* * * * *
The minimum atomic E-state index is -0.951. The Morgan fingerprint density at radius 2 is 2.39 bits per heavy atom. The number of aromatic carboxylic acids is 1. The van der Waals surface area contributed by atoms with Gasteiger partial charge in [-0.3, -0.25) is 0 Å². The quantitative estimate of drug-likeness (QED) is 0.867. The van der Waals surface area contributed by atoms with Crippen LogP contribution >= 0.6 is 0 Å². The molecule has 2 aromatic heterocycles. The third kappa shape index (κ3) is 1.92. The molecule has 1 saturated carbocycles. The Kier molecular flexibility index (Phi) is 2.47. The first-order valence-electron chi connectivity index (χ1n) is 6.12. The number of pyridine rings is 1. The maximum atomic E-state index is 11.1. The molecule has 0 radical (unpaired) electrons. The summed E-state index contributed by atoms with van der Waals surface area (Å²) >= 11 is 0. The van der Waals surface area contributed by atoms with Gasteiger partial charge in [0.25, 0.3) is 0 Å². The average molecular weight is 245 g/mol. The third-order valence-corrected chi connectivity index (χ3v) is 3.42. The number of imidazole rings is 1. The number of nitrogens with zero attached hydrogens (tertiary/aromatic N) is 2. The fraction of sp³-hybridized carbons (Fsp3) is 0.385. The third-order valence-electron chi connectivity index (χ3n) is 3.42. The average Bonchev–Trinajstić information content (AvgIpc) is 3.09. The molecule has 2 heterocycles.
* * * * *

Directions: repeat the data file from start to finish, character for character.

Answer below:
The minimum atomic E-state index is -0.951. The Morgan fingerprint density at radius 2 is 2.39 bits per heavy atom. The number of aromatic carboxylic acids is 1. The van der Waals surface area contributed by atoms with Gasteiger partial charge in [-0.3, -0.25) is 0 Å². The quantitative estimate of drug-likeness (QED) is 0.867. The van der Waals surface area contributed by atoms with Crippen LogP contribution >= 0.6 is 0 Å². The molecule has 2 aromatic heterocycles. The third kappa shape index (κ3) is 1.92. The molecule has 1 saturated carbocycles. The Kier molecular flexibility index (Phi) is 2.47. The first-order valence-electron chi connectivity index (χ1n) is 6.12. The number of pyridine rings is 1. The maximum atomic E-state index is 11.1. The molecule has 0 radical (unpaired) electrons. The summed E-state index contributed by atoms with van der Waals surface area (Å²) >= 11 is 0. The van der Waals surface area contributed by atoms with Gasteiger partial charge in [0.25, 0.3) is 0 Å². The average molecular weight is 245 g/mol. The third-order valence-corrected chi connectivity index (χ3v) is 3.42. The number of imidazole rings is 1. The number of nitrogens with zero attached hydrogens (tertiary/aromatic N) is 2. The fraction of sp³-hybridized carbons (Fsp3) is 0.385. The third-order valence-electron chi connectivity index (χ3n) is 3.42. The average Bonchev–Trinajstić information content (AvgIpc) is 3.09. The molecule has 2 heterocycles.